Maryland will become the focus of the volatile national debate on gay rights today, as a Baltimore Circuit Court judge hears arguments challenging the state's prohibition of same-sex marriages.
On the eve of the legal fight over whether Maryland's marriage law discriminates against same-sex couples, a diverse group of about 50 religious leaders gathered yesterday at a church to pledge their support for what they called the couples' fundamental rights of marriage.
Maryland is one of at least six such states - the others are Washington, New York, New Jersey, Connecticut and California - with pending legal challenges to marriage laws.
In the lawsuit, filed in July last year, nine same-sex couples contend that Maryland's 1973 law stating that only a marriage between a man and a woman is valid violates their constitutional rights. The suit, to be heard by Judge M. Brooke Murdock, names Baltimore City Clerk Frank Conaway and clerks in four other jurisdictions for refusing to issue them marriage licenses.
The American Civil Liberties Union Foundation in New York, the ACLU's Maryland affiliate and local attorneys collaborated on the complaint.
While lawyers from the Maryland attorney general's office are defending the court clerks, the state's prohibition on same-sex marriages is backed by many religious leaders and conservative lawmakers.
The plaintiffs represent a wide diversity of backgrounds and circumstances. For example, a senior gay couple says that without marriage, they cannot be guaranteed the right to make medical decisions for each other. A lesbian couple - one residing in St. Mary's County, the other in Costa Rica - claim that without marriage they cannot live together in the United States.
The lead plaintiffs are Gitanjali Deane and Lisa Polyak, who have been in a committed relationship for two decades and have two daughters, ages 9 and 6. The couple was present yesterday at a gathering of religious leaders at Brown Memorial Park Avenue Presbyterian Church, where they are members.
Beneath a kaleidoscope of stained glass, clergy representing faiths from Methodism to Reform Judaism declared that marriage for same-sex couples is a matter of civil rights.
"The Reform tradition has always been in the forefront of civil rights, of the movement of women to vote," said Rabbi Bradd Boxman of Har Sinai Congregation. "We stand in this same fight. The voice of my tradition is one that speaks out against injustice everywhere."
Their pledge was as much a show of support to the plaintiffs as it was an attempt to distance themselves from religious leaders who oppose gay marriage.
"One of the most distressing parts of this issue for us is that people have used faith as the bedrock of opposition to same-sex marriage," said Rev. Anthony McCarthy of Unity Fellowship Church of Baltimore. "And we want members of the gay community who are religious to know we are there for you. They are not alone."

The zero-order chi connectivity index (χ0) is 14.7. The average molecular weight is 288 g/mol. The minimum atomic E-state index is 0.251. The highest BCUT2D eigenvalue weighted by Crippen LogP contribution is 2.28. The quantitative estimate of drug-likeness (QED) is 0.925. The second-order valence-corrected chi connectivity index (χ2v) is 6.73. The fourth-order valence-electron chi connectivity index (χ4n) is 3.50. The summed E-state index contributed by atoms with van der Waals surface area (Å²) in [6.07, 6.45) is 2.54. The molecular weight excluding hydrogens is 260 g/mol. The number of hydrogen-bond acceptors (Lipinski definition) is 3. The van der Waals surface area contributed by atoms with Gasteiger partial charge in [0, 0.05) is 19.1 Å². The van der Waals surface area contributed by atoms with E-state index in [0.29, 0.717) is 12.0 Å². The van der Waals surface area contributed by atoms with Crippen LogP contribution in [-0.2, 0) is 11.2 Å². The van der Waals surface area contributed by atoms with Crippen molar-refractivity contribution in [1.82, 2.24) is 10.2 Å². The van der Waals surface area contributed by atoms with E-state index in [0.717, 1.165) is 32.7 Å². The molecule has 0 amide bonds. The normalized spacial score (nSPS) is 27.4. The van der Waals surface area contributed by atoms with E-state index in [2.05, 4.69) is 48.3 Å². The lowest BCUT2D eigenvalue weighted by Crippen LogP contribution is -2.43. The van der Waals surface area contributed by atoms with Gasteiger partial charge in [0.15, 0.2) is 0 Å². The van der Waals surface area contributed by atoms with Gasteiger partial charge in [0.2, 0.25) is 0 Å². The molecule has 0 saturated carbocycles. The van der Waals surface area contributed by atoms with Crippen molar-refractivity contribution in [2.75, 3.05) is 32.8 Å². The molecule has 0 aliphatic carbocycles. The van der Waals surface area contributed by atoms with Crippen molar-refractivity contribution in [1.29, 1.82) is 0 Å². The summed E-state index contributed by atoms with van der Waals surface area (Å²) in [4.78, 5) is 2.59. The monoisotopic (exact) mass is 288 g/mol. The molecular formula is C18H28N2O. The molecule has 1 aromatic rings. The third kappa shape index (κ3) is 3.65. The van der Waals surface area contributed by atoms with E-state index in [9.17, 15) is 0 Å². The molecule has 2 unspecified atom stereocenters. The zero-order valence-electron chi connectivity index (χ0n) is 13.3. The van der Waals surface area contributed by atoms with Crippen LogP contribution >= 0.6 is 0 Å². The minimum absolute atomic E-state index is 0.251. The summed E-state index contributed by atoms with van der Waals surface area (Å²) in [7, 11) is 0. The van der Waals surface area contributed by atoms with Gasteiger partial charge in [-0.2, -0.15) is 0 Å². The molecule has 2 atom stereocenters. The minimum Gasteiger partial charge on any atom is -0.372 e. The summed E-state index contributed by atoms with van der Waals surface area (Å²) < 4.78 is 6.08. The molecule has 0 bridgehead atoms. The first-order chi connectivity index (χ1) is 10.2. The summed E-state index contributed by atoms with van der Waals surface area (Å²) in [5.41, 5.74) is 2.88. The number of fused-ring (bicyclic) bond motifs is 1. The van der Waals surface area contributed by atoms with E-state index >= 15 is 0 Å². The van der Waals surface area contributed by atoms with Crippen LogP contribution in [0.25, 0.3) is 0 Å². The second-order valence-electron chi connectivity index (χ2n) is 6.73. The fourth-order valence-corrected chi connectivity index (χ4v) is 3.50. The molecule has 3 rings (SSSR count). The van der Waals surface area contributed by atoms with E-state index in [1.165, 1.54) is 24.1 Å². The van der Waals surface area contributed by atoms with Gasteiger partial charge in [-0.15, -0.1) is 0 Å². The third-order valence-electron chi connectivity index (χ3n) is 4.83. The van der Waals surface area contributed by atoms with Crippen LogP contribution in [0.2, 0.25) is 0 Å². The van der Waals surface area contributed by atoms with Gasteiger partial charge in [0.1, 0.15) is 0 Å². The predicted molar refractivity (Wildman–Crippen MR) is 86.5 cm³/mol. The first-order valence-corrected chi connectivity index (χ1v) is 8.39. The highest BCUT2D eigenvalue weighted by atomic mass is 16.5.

David Rocah, a staff attorney for the ACLU of Maryland, blames religious opponents for distracting the public from what he sees as the basic civil issues of marriage outlined in the lawsuit.
"These voices have muddied the waters by saying that civil equality is a threat to religious freedom," he said. "Civil marriage for same-sex couples poses no threat to constitutional rights of religious freedom."
Opponents reject that view and say that gay marriage infringes on others.
Mat Staver, president of the Orlando, Fla.-based Liberty Counsel, which is closely watching lawsuits around the country, believes that allowing same-sex couples to marry undermines the institution of marriage.
"Same-sex marriage is putting every household at risk," he said. "Conferring licenses just because two people have a relationship together doesn't mean that is best for the children."
Staver said his organization has more than 700 affiliate attorneys doing pro bono work in states where there are legal challenges to marriage laws. He plans to file an amicus brief in the Maryland case, once Murdock rules and the case likely moves to the appellate level.
"We are watching Maryland closely," he said. "Each one of these lawsuits can potentially set an important precedent."
States are clearly not in agreement about gay rights. While legal challenges are pending in a handful of states, another 16 states have constitutional amendments banning gay marriage. Only Massachusetts allows gay marriage.
In January, clergy from around the state organized the "Defend Maryland Marriage" rally in front of the State House, calling for the legislature to adopt a constitutional ban on gay marriage. The General Assembly did not act on the proposal.
Instead, lawmakers passed several bills to afford more benefits to gay and lesbian couples - including giving gays protection under the state's hate-crime statute, and giving domestic partners the right to make medical decisions for their partners. Gov. Robert L. Ehrlich Jr. signed the hate-crime measure but vetoed the medical decision-making bill.
Those legislative actions were victories for gay-rights advocates, who hailed Maryland's legislative session as second only to Connecticut in its success. Connecticut lawmakers moved to allow civil unions, which confer some, but not all, of the benefits of legal marriage.
The lead plaintiffs, Deane and Polyak, say their mission is about protecting their family. With marriage, they wouldn't have to worry about challenges to the custody of their children.
"Our girls should never have to be periodically confused or anxious that someone would try to separate their family," said Polyak.
For archived coverage of the dialogue over same-sex marriages and civil unions, go to baltimoresun.com/gaymar riage.